of the 7-Up clock tower are being built at Fair entrances by
The Watchmakers of Switzerland. The 7-Up clock and replicas,
regulated by a master chronometer, will record "Official
World's Fair Time."
7up Leader, Volume V No. 1, January/February 1964
||Arches frame workmen installing
steps leading to second-floor observation deck and the 7-Up International
Room. fiberglass shells will span arches, to form dining areas
25-feet square. On lower level of central building, diners will
select sandwiches from menu representing four world areas. Group
of shells at entrance will feature displays portraying the international
popularity of 7-Up.
it's World's Fair time . .
Meet Under the 7-Up Clock"
|Race against time is symbolized
by unfinished clock frame atop 7-Up International Sandwich Gardens
tower. The race is won, as John Furnas (right, below), general
manager for Seven-Up New York World's Fair Associates, sees clock
faces installed, with Peter Hugentobler, Watchmakers of Switzerland
It's Fair time! Time to join with New York World's Fair visitors
from around the world, as they say "Let's meet under
the 7-Up Clock."
You'll hear it said in the many languages of the many lands
where 7-Up is a famed and favorite international symbol of enjoyment.
Make the 7-Up International Sandwich Gardens your rendezvous,
too. It will be the international hub of Fair activity for visitors
coming from around the national and around the world in the spirit
of the Fair's theme "Peace through Understanding."
In the 7-Up International Sandwich Gardens, the race against
time -- the frantic, all-out final drive to be ready for opening
day -- has been won. The 7-Up tower clock's four faces arrived
in time to mark the last two weeks of the countdown to opening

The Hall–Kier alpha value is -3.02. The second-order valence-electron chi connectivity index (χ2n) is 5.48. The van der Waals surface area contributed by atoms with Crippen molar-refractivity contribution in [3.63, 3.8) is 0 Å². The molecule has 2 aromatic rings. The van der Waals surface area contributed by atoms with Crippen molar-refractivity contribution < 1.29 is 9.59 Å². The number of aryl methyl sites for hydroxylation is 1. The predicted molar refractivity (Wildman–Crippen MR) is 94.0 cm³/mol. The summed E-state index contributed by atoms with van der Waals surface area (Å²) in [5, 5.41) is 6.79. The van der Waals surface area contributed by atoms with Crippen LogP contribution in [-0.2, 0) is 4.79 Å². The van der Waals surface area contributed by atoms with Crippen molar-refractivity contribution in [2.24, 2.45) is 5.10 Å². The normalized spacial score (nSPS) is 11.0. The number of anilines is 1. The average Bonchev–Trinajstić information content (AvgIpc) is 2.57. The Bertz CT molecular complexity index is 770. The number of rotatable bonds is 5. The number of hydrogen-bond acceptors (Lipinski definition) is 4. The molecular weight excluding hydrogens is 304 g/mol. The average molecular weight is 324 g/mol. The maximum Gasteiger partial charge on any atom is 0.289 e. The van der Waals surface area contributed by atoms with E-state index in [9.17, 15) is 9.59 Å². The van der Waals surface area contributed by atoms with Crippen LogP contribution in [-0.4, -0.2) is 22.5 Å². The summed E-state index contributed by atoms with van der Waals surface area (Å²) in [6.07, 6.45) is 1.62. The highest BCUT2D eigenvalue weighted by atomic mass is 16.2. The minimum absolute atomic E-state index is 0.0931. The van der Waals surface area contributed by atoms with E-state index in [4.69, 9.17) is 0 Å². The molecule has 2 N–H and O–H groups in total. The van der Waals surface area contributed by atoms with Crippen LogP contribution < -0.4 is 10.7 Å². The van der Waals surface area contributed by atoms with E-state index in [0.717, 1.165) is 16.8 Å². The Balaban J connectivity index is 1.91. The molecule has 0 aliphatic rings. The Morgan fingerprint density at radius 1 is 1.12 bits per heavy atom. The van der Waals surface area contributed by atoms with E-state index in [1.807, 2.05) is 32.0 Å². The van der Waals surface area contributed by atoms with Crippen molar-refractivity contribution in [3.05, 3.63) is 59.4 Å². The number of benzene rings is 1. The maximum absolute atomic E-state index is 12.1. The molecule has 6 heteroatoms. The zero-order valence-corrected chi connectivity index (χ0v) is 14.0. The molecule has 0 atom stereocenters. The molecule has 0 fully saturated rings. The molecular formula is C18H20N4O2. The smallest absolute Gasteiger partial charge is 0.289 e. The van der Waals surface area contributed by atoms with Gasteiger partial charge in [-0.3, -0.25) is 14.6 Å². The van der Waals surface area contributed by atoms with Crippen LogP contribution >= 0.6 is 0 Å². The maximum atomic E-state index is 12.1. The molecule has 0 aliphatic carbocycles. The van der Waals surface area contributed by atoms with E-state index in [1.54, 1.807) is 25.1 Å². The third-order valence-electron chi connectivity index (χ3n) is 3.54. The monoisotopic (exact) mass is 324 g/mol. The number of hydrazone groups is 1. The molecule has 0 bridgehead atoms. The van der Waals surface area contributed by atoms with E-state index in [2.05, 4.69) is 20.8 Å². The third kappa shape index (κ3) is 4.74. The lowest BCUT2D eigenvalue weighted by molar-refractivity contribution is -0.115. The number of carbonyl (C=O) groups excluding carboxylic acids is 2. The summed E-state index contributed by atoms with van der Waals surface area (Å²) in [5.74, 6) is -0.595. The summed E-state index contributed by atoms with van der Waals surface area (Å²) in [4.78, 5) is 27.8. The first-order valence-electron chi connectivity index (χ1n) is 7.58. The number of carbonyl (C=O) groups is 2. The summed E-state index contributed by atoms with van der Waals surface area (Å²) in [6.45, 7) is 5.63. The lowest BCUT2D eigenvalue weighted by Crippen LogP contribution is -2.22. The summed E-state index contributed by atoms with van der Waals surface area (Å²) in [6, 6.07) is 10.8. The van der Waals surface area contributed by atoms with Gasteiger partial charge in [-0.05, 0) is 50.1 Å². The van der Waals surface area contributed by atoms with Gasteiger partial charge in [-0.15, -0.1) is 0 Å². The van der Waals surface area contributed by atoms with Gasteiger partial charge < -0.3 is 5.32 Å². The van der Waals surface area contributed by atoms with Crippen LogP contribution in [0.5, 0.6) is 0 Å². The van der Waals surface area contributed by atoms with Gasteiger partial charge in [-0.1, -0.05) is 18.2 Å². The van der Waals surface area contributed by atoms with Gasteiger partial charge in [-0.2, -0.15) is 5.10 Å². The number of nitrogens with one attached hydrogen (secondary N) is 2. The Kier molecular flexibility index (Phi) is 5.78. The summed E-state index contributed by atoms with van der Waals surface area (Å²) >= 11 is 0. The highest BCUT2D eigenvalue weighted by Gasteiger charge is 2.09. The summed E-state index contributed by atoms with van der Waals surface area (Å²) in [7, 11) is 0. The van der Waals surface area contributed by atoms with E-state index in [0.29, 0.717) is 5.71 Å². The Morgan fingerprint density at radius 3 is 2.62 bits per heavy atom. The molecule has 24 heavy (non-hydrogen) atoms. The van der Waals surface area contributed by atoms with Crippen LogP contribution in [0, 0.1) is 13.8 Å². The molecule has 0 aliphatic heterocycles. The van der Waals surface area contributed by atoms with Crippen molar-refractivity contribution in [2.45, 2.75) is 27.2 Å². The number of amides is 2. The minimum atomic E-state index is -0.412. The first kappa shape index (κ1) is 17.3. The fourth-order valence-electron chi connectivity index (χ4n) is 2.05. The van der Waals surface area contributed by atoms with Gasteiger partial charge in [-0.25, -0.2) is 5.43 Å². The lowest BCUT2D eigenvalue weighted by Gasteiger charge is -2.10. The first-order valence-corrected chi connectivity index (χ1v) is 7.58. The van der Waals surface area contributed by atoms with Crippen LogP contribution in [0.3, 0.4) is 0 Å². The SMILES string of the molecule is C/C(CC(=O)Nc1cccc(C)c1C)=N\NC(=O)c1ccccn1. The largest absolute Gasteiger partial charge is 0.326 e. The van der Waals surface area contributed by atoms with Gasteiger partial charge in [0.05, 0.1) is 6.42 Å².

Landscape architects moved in, and "spring" came
to the 7-Up Gardens' site at the corner of the Avenue of Europe
and Hoover Promenade. With the man-made spring came the first
public guests to enjoy the hospitality of the 7-Up International
Sandwich Gardens at a special preview.
Preview visitors were members and distinguished guests of
the Missouri Society of New York, including Governor John M.
Dalton, U. s. Senator Stuart Symington, Congressman Edward Long
and other dignitaries from Missouri, home of The Seven-Up Company.
The Visount Hinchingbrooke, heir to the title Earl of Sandwich,
jetted from England to attend this and the Fair opening as "sandwich
consultant" to the 7-Up International Sandwich Gardens.
St. Louis Explorer Scout Charles Smith, at the Fair to represent
7-Up at the Boy Scout Pavilion's opening, doubled as representative
for the nation's 5,000,000 Scouts in presenting an official World's
fair neckerchief to Governor Dalton. Flagpoles for the Scout's
Avenue of Flags were contributed by The Seven-Up Company.
Seven-Up was prominent in events formally opening the Fair,
highlighted by the opening day parade.
Dominating the parade, seen on network television, was the
7-Up stilt-walker, costumed to create a 20-foot replica of the
7-Up tower. At the base of this spectacle capered two midget
international chefs and a giant animated 7-Up bottle. Next came
38 marchers bearing signs which spelled "Meet you under
the 7-Up clock" and "7-Up International Sandwich Gardens."
An estimated 250,000 opening-day visitors applauded the 7-Up
paraders, then became the first among millions who will suggest,
"Let's meet under the 7-Up clock." It's fair time!
|Being briefed for role as 7-Up representative
at Fair events, St. Louis Explorer Scout Chuck Smith views earth
sent by 7-Up Developers in 47 lands for 7-Up International Sandwich
Gardens "ground uniting." Howard Ridgway, The Seven-Up
Co. vice president, and president of Seven-Up Export Corp., briefs
Smith, who took part in opening of Scouts' Avenue of Flags. Flagpoles
were presented by The Seven-Up Co.
7up Leader, Volume V No. 2, March/April 1964
|Perfect fit! Arrival of pre-fabricated
fiberglass roofs for dining shells marked a milestone in race
to meet opening day. Their installation put the 7-Up Gardens